$8 (or for those with limited incomes $5).
Save the date for World Community’s Annual General Meeting via Zoom on Thursday October 29th at 7 pm.
Join us for a sneak peak on plans for our 30th World Community Film Festival and a video report from the farmers in Nicaragua who grow our delicious World Community coffee. We’re looking forward to hearing how they are doing during the pandemic. Click here to join the Zoom meeting.
World Community resumes our film series with The Great Disconnect
(one hour), available to stream on Tues. Oct. 20th at 6pm and
continuing to be available through midnight on Wed. Oct. 21. Link to the film: https://xerb.tv/channel/worldcommunityca/virtual-events
Even before Covid 19 emerged, many people were isolating from one another, and because of this, facing another kind of health crisis that affects all of us. This timely documentary invites us to reflect on the importance of relationships we have with those around us. Join wellness expert Tamer Soliman as he journeys through North American cities to meet with local citizens, and leading authorities on social, economic, and urban planning to discover the factors that have profound and lasting impacts, not only on our health, but the health of the communities in which we live.
A pre-recorded panel discussion featuring Nancy Gothard and Helen Boyd will also be available to watch after the screening. Gothard, Courtenay City Planner, will offer ideas to consider as citizens provide neighbourhood-scaled input into revisions for Courtenay’s climate-friendly Official Community Plan in late October and early November. Helen Boyd of Comox Valley Nurses for Health and the Environment will add reflections about the film and the issues it raises.
Tickets are $8 per household (or $5 for subsidized tickets) Proceeds from World Community online screenings are shared with the filmmakers who continue to make films we all enjoy.
We sell fairly traded, organic coffee, tea, chocolate, hot chocolate, cocao, olive oil, spices & more.
We are particularly proud of our ongoing relationship with our coffee growers in Pancasan and Dalia, near Matagalpa, Nicaragua. These producers get a guaranteed price above the world market price, freeing them from the risks of its fluctuations. Not only is this coffee superb, the gourmet Arabica beans are freshly roasted in small batches each week at Creekmore’s Coffee in Coombs, B.C.
As an action of social solidarity, World Community is postponing the screening of the popular
film, Assholes: A Theory which was scheduled for March 24th at the Stan Hagen Theatre,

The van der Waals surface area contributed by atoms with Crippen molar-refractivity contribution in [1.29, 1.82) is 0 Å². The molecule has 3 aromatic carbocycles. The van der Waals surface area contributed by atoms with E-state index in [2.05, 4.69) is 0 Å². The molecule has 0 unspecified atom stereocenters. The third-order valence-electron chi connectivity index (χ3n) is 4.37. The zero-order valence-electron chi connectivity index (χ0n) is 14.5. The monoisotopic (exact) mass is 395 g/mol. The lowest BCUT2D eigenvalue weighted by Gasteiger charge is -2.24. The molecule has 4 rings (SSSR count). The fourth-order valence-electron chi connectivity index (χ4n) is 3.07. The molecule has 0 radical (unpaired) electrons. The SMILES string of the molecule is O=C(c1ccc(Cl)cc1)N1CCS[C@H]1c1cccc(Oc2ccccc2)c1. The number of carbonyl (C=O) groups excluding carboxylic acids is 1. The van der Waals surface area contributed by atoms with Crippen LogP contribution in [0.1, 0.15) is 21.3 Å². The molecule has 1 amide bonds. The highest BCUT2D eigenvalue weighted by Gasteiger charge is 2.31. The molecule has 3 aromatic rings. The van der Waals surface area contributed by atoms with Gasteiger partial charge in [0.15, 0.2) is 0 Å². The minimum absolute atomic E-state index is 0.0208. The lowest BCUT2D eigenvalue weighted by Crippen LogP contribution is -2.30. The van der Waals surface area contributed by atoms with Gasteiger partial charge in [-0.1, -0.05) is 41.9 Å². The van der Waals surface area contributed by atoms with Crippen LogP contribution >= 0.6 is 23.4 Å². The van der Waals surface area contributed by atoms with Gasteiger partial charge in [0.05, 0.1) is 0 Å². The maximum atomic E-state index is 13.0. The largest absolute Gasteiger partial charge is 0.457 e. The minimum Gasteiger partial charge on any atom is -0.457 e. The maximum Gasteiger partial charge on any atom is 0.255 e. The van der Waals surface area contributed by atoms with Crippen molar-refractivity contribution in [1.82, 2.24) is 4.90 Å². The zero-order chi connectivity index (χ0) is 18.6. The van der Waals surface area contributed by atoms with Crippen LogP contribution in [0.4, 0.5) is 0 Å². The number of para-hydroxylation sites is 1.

North Island College. Please follow our World Community Facebook page to be notified about
rescheduling of this film and for news about films you may watch from home.
Our lending library of DVDs and BluRays previously screened at our film festival is located at
the Bayside Cafe and is available to members of our society. Memberships may be
purchased online ( www.worldcommunity.ca ) or at the Bayside Cafe on Cliffe Avenue, across
from the Driftwood Mall. FMI: 250 337 5412With venomous comments on social media and the rise of authoritarianism, the time has come for Assholes: A Theory — an entertaining and timely documentary from acclaimed director John Walker.
Some grapple with the challenge of treating other human beings decently. Others are just… assholes, claims Professor Aaron James in his New York Times bestselling book, Assholes: A Theory. This intellectually provocative film, inspired by James’s book, takes a playful approach to uncovering why unsavoury behaviour is on the rise in the workplace, in government, and at home, and more importantly, how do we stop it?
Lively commentary is provided by Monty Python actor John Cleese, former Canadian police officer Sherry Lee Benson-Podolchuk, Italian LGBTQ activist Vladimir Luxuria and others. Why do assholes thrive in certain environments? What explains their perverse appeal? And how do they keep getting elected?
Best Documentary Script, Writers Guild of Canada; Best Documentary, Nova Scotia Screen Awards
Film Rating: Parental Guidance/ Coarse Language, Nudity. Admission by donation. FMI: 250 337 5412
Tuning the Brain with Music, a new life-affirming documentary, highlights the creative encounter between music and neuroscience by featuring the moving stories of people whose mental health and lives have been saved by music. Award-winning director Isabelle Raynauld spent five years investigating the influence music has on the brain. The film screens Tuesday, March 3 at 7pm in the Stan Hagen Theatre, North Island College. The healing powers of music on the brain are finally being recognized. This film allows us to discover cutting-edge research in musical neuroscience through the stories of people for whom music has succeeded where other therapies have not. The film alternates between neuroscientific research, music therapists in session and the touching personal stories.
The human stories at the heart of the film are many and varied: premature babies in intensive care units appeased by music therapy sessions; Canadian veterans suffering from post- traumatic stress who have been saved from suicide by music; autistic girls who have formed a band; survivors of cancer and stroke for whom music has been an integral part of their healing protocol; and at-risk youth for whom music is their lifeline. Director Raynauld also introduces us to some of the world’s leading researchers in neuroscience in order to better understand what is actually happening in the brain. As she says, “The other aspect that attracted me to this subject was the obvious but still unexplained powerful healing powers of music on the mental health and overall well being of people…. Their amazing and moving life stories have changed mine forever.”
Watch Trailer below - Admission by donation. FMI 250-337-5412